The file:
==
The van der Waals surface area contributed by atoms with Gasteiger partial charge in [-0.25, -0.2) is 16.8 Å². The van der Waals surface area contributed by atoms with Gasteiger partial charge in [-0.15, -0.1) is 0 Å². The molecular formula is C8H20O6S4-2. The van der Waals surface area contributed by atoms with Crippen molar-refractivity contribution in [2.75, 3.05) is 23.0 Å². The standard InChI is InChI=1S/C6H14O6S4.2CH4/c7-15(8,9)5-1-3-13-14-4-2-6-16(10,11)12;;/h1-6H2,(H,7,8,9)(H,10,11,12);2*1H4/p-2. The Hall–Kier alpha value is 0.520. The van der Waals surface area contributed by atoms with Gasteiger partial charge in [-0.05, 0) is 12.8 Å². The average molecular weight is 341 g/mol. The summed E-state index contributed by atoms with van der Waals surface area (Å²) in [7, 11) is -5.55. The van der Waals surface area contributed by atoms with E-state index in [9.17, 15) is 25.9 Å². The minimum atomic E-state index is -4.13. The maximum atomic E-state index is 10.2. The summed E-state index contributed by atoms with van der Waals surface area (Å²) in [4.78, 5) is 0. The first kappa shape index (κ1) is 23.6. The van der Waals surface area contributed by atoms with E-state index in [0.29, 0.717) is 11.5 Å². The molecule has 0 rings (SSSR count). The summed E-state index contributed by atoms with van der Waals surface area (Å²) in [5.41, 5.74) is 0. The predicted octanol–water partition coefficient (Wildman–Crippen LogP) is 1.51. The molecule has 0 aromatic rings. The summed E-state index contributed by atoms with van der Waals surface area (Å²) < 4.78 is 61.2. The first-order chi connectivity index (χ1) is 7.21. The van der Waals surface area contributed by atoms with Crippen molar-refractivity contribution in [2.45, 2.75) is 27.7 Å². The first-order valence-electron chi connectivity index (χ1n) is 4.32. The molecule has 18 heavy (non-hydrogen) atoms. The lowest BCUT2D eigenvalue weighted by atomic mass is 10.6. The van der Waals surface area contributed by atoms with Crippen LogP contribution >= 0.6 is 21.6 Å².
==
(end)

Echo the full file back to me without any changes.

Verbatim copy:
The van der Waals surface area contributed by atoms with Gasteiger partial charge in [-0.25, -0.2) is 16.8 Å². The van der Waals surface area contributed by atoms with Gasteiger partial charge in [-0.15, -0.1) is 0 Å². The molecular formula is C8H20O6S4-2. The van der Waals surface area contributed by atoms with Crippen molar-refractivity contribution in [2.75, 3.05) is 23.0 Å². The standard InChI is InChI=1S/C6H14O6S4.2CH4/c7-15(8,9)5-1-3-13-14-4-2-6-16(10,11)12;;/h1-6H2,(H,7,8,9)(H,10,11,12);2*1H4/p-2. The Hall–Kier alpha value is 0.520. The van der Waals surface area contributed by atoms with Gasteiger partial charge in [-0.05, 0) is 12.8 Å². The average molecular weight is 341 g/mol. The summed E-state index contributed by atoms with van der Waals surface area (Å²) in [7, 11) is -5.55. The van der Waals surface area contributed by atoms with E-state index in [9.17, 15) is 25.9 Å². The minimum atomic E-state index is -4.13. The maximum atomic E-state index is 10.2. The summed E-state index contributed by atoms with van der Waals surface area (Å²) in [4.78, 5) is 0. The first kappa shape index (κ1) is 23.6. The van der Waals surface area contributed by atoms with E-state index in [0.29, 0.717) is 11.5 Å². The molecule has 0 rings (SSSR count). The summed E-state index contributed by atoms with van der Waals surface area (Å²) in [5.41, 5.74) is 0. The predicted octanol–water partition coefficient (Wildman–Crippen LogP) is 1.51. The molecule has 0 aromatic rings. The summed E-state index contributed by atoms with van der Waals surface area (Å²) < 4.78 is 61.2. The first-order chi connectivity index (χ1) is 7.21. The van der Waals surface area contributed by atoms with Crippen molar-refractivity contribution in [2.45, 2.75) is 27.7 Å². The first-order valence-electron chi connectivity index (χ1n) is 4.32. The molecule has 18 heavy (non-hydrogen) atoms. The lowest BCUT2D eigenvalue weighted by atomic mass is 10.6. The van der Waals surface area contributed by atoms with Crippen LogP contribution >= 0.6 is 21.6 Å².